Thanks to reader Peter (comment from White Van Driver) , for this link to some DFT guidelines for using cycle paths.
From Dept of Transport: Annex D: Code of Conduct Notice for Cyclists using shared lane paths.
The following key messages are suggested as the basis for a code of conduct notice for cyclists. The code could be posted at points of entry and at intervals along the route. This will be especially useful when the facility is new.
- * If a feature segregating cyclists from pedestrians is present, keep to the cyclist’s side. This will be indicated on blue and white road signs and by cycle logos on the surface.
- * Ride on the left hand side of the area available to you. If you need to overtake another cyclist, give a gentle ring on your bell or say ‘Excuse me’.
- * When coming up behind pedestrians, always pass them at a safe distance, and slowly enough so that you could avoid them if they made a sudden change in direction.
- * Remember that some pedestrians may be hard of hearing or visually impaired and hence might not be aware of you. If in doubt, give a gentle ring on your bell or say ‘Excuse me’.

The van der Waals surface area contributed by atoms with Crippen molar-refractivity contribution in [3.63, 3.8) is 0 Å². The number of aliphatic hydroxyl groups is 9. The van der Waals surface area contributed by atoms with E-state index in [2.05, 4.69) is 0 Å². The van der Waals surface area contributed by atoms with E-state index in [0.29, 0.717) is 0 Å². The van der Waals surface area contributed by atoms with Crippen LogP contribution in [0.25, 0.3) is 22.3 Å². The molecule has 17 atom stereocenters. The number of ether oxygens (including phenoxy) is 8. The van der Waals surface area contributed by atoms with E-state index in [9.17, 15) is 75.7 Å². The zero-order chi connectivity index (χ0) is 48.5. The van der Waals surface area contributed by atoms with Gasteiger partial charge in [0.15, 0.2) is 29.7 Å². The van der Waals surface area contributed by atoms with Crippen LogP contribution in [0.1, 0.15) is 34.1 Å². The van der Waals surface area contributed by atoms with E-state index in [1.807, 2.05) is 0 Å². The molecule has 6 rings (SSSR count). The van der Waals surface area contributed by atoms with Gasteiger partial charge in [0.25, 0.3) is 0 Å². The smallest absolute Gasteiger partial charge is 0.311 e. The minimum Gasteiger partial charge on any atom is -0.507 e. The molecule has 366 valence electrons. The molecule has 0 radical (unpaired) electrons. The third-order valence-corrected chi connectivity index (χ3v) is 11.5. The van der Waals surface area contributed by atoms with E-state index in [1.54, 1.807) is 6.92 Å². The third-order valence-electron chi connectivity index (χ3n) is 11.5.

- * Always respect pedestrians even if they stray onto the cycling side (if there is one); they are entitled to do so. Always thank people who move out of your way.
- * Ride at a sensible speed for the situation and ensure you can stop in time. As a general rule, if you want to cycle quickly, say in excess of 18 mph/30 kph, then you should be riding on the road.
- * Use lights at night.
- * In pedestrianised areas, only ride your cycle if there aren’t too many pedestrians about; otherwise dismount and push it. When visiting shops etc, park your cycle so that people will not trip over it; use formal cycle parking if available.
I particularly like the section, that if you intend to ride quickly, it is advisable to use the road. Personally, I think rather than 18mph, I would suggest 13-14mph. If you are riding 17mph, you don’t want to be sharing the cycle path with pedestrians and their dogs!
I also agree with their advice about offering courtesy to pedestrians, even if they stray into the designated cycle lane.
Nothing will change my view that pavements are primarily for pedestrians, and as a cyclist I want to cycle on road. However, if appropriate, cyclists should be allowed to use pavements, but, only at slow speeds.